“On-farm feeding and feed management in aquaculture” was the topic of the expert workshop that AQD organized and hosted for the Food and Agriculture Organization (FAO) at the request of its Aquaculture Service (FIRA) from 13 to 15 September in Manila.
From the global synthesis, regional reviews, and case studies in eight countries, the experts agreed that (1) generally, the use of high quality feeds does not necessarily mean high returns, but that (2) feed management protocols on-farm can significantly reduce costs by 15-20% and thereby increase profits of fish farmers. An illustration of the second point is the experience of a farmer in Vietnam, Mr. Nguyen Ngoc Hai, who heads a 36-member cooperative raising catfish. In his presentation, Mr. Nguyen said they are getting a benefit of about VND 923 (US$ 0.05) per kg fish when they reduced their feeding from twice to once a day even though the culture period was longer by a month or so. Considering that the cooperative produces 150,000 tons, the savings from feed management is substantial. He also said their farms have less disease incidence and the less-fatty catfish are more acceptable to processors.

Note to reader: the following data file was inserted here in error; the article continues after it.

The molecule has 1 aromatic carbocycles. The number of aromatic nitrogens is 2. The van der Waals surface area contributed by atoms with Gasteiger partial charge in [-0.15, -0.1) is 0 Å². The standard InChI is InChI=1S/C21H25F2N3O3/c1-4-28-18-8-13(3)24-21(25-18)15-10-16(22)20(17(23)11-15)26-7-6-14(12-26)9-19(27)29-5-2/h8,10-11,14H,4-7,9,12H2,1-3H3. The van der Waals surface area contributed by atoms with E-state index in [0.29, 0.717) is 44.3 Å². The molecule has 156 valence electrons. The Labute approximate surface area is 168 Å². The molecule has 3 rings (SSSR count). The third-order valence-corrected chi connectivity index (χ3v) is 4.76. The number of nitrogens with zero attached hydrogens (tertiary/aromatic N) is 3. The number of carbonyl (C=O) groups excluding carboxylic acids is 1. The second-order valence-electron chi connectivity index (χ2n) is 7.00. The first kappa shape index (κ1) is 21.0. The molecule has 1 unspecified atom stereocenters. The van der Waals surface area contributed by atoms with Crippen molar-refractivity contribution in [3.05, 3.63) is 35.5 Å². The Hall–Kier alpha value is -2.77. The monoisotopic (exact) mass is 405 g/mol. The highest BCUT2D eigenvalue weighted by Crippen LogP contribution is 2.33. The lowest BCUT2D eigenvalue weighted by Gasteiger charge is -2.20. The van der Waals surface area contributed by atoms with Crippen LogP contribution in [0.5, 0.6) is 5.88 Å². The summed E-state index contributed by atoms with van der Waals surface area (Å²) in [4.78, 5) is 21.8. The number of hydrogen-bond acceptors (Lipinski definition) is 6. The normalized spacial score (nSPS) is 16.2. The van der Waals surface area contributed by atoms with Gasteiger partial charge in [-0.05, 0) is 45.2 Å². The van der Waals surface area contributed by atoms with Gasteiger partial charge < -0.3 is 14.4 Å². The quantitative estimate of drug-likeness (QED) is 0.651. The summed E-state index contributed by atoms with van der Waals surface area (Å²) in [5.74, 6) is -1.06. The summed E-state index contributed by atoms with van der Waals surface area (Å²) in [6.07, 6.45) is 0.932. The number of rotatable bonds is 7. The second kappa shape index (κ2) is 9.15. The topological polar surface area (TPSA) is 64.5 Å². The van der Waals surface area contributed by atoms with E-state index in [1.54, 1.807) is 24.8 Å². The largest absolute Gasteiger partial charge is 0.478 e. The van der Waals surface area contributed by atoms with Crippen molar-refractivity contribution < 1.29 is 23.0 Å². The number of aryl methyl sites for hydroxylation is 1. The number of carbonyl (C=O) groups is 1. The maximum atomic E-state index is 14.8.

The workshop identified these main issues in on-farm feeding and management: (1) limited access of farmers to information on feed and feed ingredients as regards their availability, prices and quality; (2) poor feed preparation and processing at the farm level; (3) lack of monitoring of feed and farm performances; (4) weak extension and dissemination of new strategies on improved feeding management (like alternate or skip feeding); (5) gaps in the understanding of the economic aspects of feed management; (6) need to develop health indicators for farm stock and integrate these to feed management; and (7) need for mechanisms to regulated feed quality. There were 47 participants, 10 AQD staff and 5 observers who attended and listened to results of farm surveys in Bangladesh, China, India, Philippines, Thailand and Viet Nam, Egypt and Ghana.
AQD Chief Dr. Joebert Toledo, on the other hand, outlined AQD’s historical work on feed development and its role in assisting private sector development through the promotion of science-based, sustainable aquaculture technologies and practices. While Mr. Kazuyuki Tsurumi, the FAO representative in the Philippines, reiterated FAO’s commitment to helping countries manage their fisheries and aquaculture sectors effectively.
The species covered in the workshop include Nile tilapia, Indian major carps, striped catfish, whiteleg shrimp, tiger shrimp and freshwater prawn.